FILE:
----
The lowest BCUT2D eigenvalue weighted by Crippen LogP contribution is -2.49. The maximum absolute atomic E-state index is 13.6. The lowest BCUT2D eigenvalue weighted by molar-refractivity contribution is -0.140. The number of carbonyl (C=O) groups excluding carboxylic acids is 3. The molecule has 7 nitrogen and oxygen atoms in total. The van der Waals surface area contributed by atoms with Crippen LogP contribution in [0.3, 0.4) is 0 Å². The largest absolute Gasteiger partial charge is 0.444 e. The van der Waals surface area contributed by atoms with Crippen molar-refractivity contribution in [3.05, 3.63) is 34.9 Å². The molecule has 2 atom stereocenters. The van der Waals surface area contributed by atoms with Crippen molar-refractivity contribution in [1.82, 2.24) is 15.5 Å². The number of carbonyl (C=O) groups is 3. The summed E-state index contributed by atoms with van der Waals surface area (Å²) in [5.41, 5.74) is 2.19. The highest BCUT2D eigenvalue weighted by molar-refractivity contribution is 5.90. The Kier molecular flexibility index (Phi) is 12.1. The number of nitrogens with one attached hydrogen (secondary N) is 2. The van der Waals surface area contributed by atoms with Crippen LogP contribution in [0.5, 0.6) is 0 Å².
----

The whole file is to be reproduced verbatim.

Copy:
The lowest BCUT2D eigenvalue weighted by Crippen LogP contribution is -2.49. The maximum absolute atomic E-state index is 13.6. The lowest BCUT2D eigenvalue weighted by molar-refractivity contribution is -0.140. The number of carbonyl (C=O) groups excluding carboxylic acids is 3. The molecule has 7 nitrogen and oxygen atoms in total. The van der Waals surface area contributed by atoms with Crippen LogP contribution in [0.3, 0.4) is 0 Å². The largest absolute Gasteiger partial charge is 0.444 e. The van der Waals surface area contributed by atoms with Crippen molar-refractivity contribution in [3.05, 3.63) is 34.9 Å². The molecule has 2 atom stereocenters. The van der Waals surface area contributed by atoms with Crippen molar-refractivity contribution in [1.82, 2.24) is 15.5 Å². The number of carbonyl (C=O) groups is 3. The summed E-state index contributed by atoms with van der Waals surface area (Å²) in [5.41, 5.74) is 2.19. The highest BCUT2D eigenvalue weighted by molar-refractivity contribution is 5.90. The Kier molecular flexibility index (Phi) is 12.1. The number of nitrogens with one attached hydrogen (secondary N) is 2. The van der Waals surface area contributed by atoms with Crippen LogP contribution in [0.5, 0.6) is 0 Å².